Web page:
ON the afternoon of 27 October, a short video clip started pinging around cyberspace – the first hint, for those who couldn’t be there, that this year’s UK Pro Surfing Championships event at Thurso had been a roaring success.
Just 13 seconds long, it showed Woolacombe surfer Stuart Campbell charging down the face of a perfect, deep green cylinder, then disappearing beneath a tumbling curtain of whitewater for the count of one, two, three, four, five, before finally flying out onto the safety of the shoulder in a cloud of spray, arms raised in triumph.
When he posted the clip online, Campbell simply captioned it “my 9.4 in the final today”. Most people seeing that would have assumed he’d gone on to win the event – a 9.4 out of ten in the final of a surfing contest, in which only your best two wave scores count, is usually enough to secure a victory. But no, Campebll had in fact been beaten by Luis Eyre, from Manchester via Portugal, who said the waves were “some of the best I have ever surfed”.
Praise for the thumping swell that hit Thurso that day was pretty much unanimous. Event organiser and seasoned surfer Dave Reed described the waves as “the best I have seen in the UK;” head judge Mike Durkin called them “world class” and “absolutely amazing – a surfer’s dream”.
All of which must surely be making the bean counters at multinational surf brand O’Neill gnash their teeth in frustration.
From 2006-2011, O’Neill sponsored an international surf contest at Thurso known initially as the Highland Open and latterly as the Coldwater Classic. It regularly attracted big name surfers – notably 2000 world champ Sunny Garcia and current World Tour stars Adam Melling and John John Florence – and year after year it delivered waves that had competitors and spectators alike struggling for superlatives.
In 2012, as reported in this slot, O’Neill decided to mothball the event “for the foreseeable future” so they could concentrate on their long-running event at Steamer Lane in Santa Cruz, California. Fair enough – times are tough and a certain amount of belt-tightening is understandable. If and when more money becomes available, however, surely reviving the Thurso event must be a high priority for the folks at O’Neill HQ. And if they still can’t quite make the numbers add up, could a modest amount of public funding be found to bridge the gap?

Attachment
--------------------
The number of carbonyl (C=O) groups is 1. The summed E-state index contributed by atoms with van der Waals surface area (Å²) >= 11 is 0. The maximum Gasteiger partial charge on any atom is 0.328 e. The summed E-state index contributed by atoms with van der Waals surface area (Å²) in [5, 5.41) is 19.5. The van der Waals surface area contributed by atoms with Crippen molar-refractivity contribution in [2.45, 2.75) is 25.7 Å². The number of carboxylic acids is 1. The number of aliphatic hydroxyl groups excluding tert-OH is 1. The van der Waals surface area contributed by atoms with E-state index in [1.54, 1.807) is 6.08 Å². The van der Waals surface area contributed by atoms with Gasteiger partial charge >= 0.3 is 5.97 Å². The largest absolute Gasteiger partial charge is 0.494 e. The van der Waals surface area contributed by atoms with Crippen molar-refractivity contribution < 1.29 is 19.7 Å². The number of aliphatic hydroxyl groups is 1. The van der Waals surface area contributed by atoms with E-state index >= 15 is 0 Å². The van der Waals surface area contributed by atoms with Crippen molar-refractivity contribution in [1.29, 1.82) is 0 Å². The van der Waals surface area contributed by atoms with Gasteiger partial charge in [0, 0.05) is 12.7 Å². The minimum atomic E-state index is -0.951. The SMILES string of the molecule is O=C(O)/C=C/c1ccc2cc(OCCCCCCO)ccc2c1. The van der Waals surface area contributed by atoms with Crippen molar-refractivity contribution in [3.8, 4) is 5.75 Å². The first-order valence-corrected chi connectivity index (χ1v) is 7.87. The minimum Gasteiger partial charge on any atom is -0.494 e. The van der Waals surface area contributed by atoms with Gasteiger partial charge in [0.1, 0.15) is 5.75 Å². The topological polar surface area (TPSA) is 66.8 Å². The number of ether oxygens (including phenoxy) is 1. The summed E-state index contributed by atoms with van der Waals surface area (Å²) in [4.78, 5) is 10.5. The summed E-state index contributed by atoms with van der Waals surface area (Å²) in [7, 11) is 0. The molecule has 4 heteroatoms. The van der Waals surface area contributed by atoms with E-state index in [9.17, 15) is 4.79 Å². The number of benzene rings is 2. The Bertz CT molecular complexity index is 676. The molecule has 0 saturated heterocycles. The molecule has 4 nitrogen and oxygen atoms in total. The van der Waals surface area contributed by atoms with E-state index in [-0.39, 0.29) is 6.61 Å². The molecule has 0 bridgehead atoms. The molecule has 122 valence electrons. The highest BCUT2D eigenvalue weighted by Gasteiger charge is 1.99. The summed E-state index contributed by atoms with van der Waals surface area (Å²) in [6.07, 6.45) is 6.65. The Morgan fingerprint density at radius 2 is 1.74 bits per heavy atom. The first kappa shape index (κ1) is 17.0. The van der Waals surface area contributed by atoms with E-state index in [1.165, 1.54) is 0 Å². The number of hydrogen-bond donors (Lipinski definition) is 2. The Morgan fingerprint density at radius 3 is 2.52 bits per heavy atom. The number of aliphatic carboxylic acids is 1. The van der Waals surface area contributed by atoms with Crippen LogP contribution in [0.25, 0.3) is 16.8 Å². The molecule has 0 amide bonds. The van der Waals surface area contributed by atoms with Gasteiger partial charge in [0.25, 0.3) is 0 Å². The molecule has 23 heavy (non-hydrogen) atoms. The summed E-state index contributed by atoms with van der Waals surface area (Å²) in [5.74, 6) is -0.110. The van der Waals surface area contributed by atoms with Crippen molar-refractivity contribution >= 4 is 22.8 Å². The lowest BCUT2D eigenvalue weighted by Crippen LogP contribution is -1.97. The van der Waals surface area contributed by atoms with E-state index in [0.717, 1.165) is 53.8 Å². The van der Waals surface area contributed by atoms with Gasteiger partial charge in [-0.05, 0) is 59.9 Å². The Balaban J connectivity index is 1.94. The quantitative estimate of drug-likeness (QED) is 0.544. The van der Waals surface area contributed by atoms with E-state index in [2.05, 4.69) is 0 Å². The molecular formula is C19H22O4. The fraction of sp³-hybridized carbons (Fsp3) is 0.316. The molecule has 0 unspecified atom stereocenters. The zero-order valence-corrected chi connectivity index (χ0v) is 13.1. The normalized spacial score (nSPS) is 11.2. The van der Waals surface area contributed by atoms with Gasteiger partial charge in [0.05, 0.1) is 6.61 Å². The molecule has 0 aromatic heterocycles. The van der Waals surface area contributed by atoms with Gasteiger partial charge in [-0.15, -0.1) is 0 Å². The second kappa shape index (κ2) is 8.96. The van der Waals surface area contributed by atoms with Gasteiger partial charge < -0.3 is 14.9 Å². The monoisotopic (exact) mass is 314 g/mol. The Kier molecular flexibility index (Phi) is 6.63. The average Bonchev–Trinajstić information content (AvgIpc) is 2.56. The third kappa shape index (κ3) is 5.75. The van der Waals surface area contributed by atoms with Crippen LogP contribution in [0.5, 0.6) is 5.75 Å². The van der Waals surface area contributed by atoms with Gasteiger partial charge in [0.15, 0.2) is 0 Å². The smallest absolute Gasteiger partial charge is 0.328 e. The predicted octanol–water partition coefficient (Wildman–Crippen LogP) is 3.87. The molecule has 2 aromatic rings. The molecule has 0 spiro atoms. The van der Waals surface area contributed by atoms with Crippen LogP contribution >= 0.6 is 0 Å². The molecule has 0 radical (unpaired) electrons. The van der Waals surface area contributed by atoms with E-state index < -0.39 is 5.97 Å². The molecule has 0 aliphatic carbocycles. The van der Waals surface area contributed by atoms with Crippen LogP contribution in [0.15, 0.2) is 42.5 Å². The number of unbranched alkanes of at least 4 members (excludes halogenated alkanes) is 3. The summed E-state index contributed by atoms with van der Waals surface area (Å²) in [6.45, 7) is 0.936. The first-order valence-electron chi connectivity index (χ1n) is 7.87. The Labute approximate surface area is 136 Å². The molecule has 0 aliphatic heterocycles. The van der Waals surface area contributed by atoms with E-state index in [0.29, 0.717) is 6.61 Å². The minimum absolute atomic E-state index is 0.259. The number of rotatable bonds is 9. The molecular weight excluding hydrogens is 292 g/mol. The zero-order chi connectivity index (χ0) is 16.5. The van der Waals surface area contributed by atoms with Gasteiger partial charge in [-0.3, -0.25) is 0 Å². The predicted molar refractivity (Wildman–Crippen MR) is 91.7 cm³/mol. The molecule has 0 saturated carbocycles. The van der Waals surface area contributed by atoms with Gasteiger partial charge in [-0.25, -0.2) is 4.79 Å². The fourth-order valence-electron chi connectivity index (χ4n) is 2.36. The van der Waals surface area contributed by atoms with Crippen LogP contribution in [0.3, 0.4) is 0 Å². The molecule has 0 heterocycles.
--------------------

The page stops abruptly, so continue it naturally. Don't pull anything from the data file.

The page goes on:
Locally, there certainly seems to be a desire to capitalise on Thurso’s world-class waves. In a recent article on the Invest Caithness website, Highland councillor John Rosie spoke of his plans to install showers and changing facilities beside the surf zone at Thurso East. He also says he plans to meet council chief executive Steve Barron to see if an official can be dedicated to the task of making Thurso “the UK’s watersports hub”. Surely one of the first things such an official should do, if appointed, is start talking to O’Neill about how best to get the world’s best surfers back into the chilly waters of the Pentland Firth. Hot showers are one thing, but in terms of boosting profile and attracting investment, having the world surfing circus descend on your town for a couple of weeks every year is impossible to beat.
In other surfing news, the online version of the Encyclopedia of Surfing launched recently, to much acclaim. Written and researched by former Surfer Magazine journalist Matt Warshaw, and packed with rarely seen archive photos and film clips, it’s a real Aladdin’s Cave for anyone with even a passing interest in the sport.
One slight gripe is the fact that, at time of going to press, Scotland doesn’t merit a single entry. OK, we’re not as central to the development of surfing as Hawaii or California, but still – a footnote would have been nice. A quick email to Warshaw, however, soon clears up any confusion. Apparently he’s only put 600 of a total 1,800 entries onto the site so far and is working on uploading the rest. There is an entry for Scotland – I’ve seen it and it’s very thorough. “I’ll probably get to it sometime in 2014,” says Matt. “Wish I could be more specific.”